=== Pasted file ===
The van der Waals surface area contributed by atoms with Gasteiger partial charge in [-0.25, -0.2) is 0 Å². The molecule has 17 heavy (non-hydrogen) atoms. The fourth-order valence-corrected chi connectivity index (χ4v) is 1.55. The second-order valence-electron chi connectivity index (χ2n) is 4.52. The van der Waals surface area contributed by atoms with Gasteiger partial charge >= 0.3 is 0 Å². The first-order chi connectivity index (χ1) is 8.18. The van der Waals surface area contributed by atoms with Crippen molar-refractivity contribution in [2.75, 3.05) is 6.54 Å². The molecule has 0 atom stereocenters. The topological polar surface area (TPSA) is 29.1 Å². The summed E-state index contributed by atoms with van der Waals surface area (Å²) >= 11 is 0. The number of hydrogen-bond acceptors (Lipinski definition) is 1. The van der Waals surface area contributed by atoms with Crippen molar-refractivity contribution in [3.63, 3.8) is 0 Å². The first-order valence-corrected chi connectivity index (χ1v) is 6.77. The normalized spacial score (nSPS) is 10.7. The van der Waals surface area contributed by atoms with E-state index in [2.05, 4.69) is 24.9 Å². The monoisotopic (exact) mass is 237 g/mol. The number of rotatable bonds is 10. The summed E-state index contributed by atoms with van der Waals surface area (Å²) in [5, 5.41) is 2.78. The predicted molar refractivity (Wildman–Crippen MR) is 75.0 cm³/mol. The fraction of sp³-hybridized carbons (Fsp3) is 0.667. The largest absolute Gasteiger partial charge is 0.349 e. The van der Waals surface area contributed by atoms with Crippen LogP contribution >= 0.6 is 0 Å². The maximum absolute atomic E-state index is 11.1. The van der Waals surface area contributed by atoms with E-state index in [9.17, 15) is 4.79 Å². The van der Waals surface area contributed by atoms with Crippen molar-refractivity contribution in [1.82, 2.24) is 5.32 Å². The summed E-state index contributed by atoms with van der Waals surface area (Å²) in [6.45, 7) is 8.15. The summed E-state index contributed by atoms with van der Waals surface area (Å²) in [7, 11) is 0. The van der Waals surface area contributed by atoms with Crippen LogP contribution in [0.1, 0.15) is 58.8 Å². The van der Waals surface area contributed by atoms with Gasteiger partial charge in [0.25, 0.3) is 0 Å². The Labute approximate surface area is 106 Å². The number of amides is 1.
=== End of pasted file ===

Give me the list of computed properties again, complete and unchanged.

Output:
The van der Waals surface area contributed by atoms with Gasteiger partial charge in [-0.25, -0.2) is 0 Å². The molecule has 17 heavy (non-hydrogen) atoms. The fourth-order valence-corrected chi connectivity index (χ4v) is 1.55. The second-order valence-electron chi connectivity index (χ2n) is 4.52. The van der Waals surface area contributed by atoms with Gasteiger partial charge >= 0.3 is 0 Å². The first-order chi connectivity index (χ1) is 8.18. The van der Waals surface area contributed by atoms with Crippen molar-refractivity contribution in [2.75, 3.05) is 6.54 Å². The molecule has 0 atom stereocenters. The topological polar surface area (TPSA) is 29.1 Å². The summed E-state index contributed by atoms with van der Waals surface area (Å²) >= 11 is 0. The number of hydrogen-bond acceptors (Lipinski definition) is 1. The van der Waals surface area contributed by atoms with Crippen molar-refractivity contribution in [3.63, 3.8) is 0 Å². The first-order valence-corrected chi connectivity index (χ1v) is 6.77. The normalized spacial score (nSPS) is 10.7. The van der Waals surface area contributed by atoms with E-state index in [2.05, 4.69) is 24.9 Å². The monoisotopic (exact) mass is 237 g/mol. The number of rotatable bonds is 10. The summed E-state index contributed by atoms with van der Waals surface area (Å²) in [5, 5.41) is 2.78. The predicted molar refractivity (Wildman–Crippen MR) is 75.0 cm³/mol. The fraction of sp³-hybridized carbons (Fsp3) is 0.667. The largest absolute Gasteiger partial charge is 0.349 e. The van der Waals surface area contributed by atoms with Crippen LogP contribution >= 0.6 is 0 Å². The maximum absolute atomic E-state index is 11.1. The van der Waals surface area contributed by atoms with E-state index in [9.17, 15) is 4.79 Å². The van der Waals surface area contributed by atoms with Crippen molar-refractivity contribution in [1.82, 2.24) is 5.32 Å². The summed E-state index contributed by atoms with van der Waals surface area (Å²) in [6.45, 7) is 8.15. The summed E-state index contributed by atoms with van der Waals surface area (Å²) in [7, 11) is 0. The van der Waals surface area contributed by atoms with Crippen LogP contribution in [0.1, 0.15) is 58.8 Å². The van der Waals surface area contributed by atoms with Gasteiger partial charge in [0.25, 0.3) is 0 Å². The Labute approximate surface area is 106 Å². The number of amides is 1.